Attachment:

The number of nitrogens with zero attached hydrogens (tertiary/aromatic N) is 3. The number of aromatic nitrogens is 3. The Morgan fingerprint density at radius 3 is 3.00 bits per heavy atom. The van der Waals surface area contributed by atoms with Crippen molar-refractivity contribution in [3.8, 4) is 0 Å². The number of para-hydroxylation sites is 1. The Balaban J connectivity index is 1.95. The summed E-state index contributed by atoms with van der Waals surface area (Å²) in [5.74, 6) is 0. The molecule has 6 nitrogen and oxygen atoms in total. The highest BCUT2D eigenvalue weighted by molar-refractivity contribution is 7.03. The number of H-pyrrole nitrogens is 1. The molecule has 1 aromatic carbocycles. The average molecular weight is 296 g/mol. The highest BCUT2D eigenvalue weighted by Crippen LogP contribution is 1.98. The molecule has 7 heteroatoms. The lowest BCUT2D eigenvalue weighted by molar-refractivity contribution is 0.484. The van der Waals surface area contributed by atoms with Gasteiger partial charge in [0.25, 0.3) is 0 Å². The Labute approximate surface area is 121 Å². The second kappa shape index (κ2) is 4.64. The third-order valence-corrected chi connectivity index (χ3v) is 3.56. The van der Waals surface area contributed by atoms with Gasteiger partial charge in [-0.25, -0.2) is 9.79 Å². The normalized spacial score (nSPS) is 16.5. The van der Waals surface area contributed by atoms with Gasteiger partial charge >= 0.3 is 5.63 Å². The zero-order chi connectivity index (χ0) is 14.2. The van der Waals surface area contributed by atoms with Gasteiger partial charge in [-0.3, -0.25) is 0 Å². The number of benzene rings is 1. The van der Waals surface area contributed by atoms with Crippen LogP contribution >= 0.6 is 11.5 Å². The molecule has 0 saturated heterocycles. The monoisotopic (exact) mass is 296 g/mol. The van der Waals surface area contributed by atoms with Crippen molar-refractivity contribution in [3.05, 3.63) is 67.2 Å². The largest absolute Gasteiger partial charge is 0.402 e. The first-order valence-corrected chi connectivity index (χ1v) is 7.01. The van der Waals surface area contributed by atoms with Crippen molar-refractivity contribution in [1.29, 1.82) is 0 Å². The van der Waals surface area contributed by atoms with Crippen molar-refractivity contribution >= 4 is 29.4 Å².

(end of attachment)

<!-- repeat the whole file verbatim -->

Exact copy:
The number of nitrogens with zero attached hydrogens (tertiary/aromatic N) is 3. The number of aromatic nitrogens is 3. The Morgan fingerprint density at radius 3 is 3.00 bits per heavy atom. The van der Waals surface area contributed by atoms with Crippen molar-refractivity contribution in [3.8, 4) is 0 Å². The number of para-hydroxylation sites is 1. The Balaban J connectivity index is 1.95. The summed E-state index contributed by atoms with van der Waals surface area (Å²) in [5.74, 6) is 0. The molecule has 6 nitrogen and oxygen atoms in total. The highest BCUT2D eigenvalue weighted by molar-refractivity contribution is 7.03. The number of H-pyrrole nitrogens is 1. The molecule has 1 aromatic carbocycles. The average molecular weight is 296 g/mol. The highest BCUT2D eigenvalue weighted by Crippen LogP contribution is 1.98. The molecule has 7 heteroatoms. The lowest BCUT2D eigenvalue weighted by molar-refractivity contribution is 0.484. The van der Waals surface area contributed by atoms with Gasteiger partial charge in [0.25, 0.3) is 0 Å². The Labute approximate surface area is 121 Å². The second kappa shape index (κ2) is 4.64. The third-order valence-corrected chi connectivity index (χ3v) is 3.56. The van der Waals surface area contributed by atoms with Gasteiger partial charge in [-0.25, -0.2) is 9.79 Å². The normalized spacial score (nSPS) is 16.5. The van der Waals surface area contributed by atoms with Gasteiger partial charge >= 0.3 is 5.63 Å². The zero-order chi connectivity index (χ0) is 14.2. The van der Waals surface area contributed by atoms with Gasteiger partial charge in [-0.3, -0.25) is 0 Å². The number of benzene rings is 1. The van der Waals surface area contributed by atoms with Crippen LogP contribution >= 0.6 is 11.5 Å². The molecule has 0 saturated heterocycles. The monoisotopic (exact) mass is 296 g/mol. The van der Waals surface area contributed by atoms with Crippen molar-refractivity contribution in [3.05, 3.63) is 67.2 Å². The largest absolute Gasteiger partial charge is 0.402 e. The first-order valence-corrected chi connectivity index (χ1v) is 7.01. The van der Waals surface area contributed by atoms with Crippen molar-refractivity contribution in [1.29, 1.82) is 0 Å². The van der Waals surface area contributed by atoms with Crippen molar-refractivity contribution >= 4 is 29.4 Å².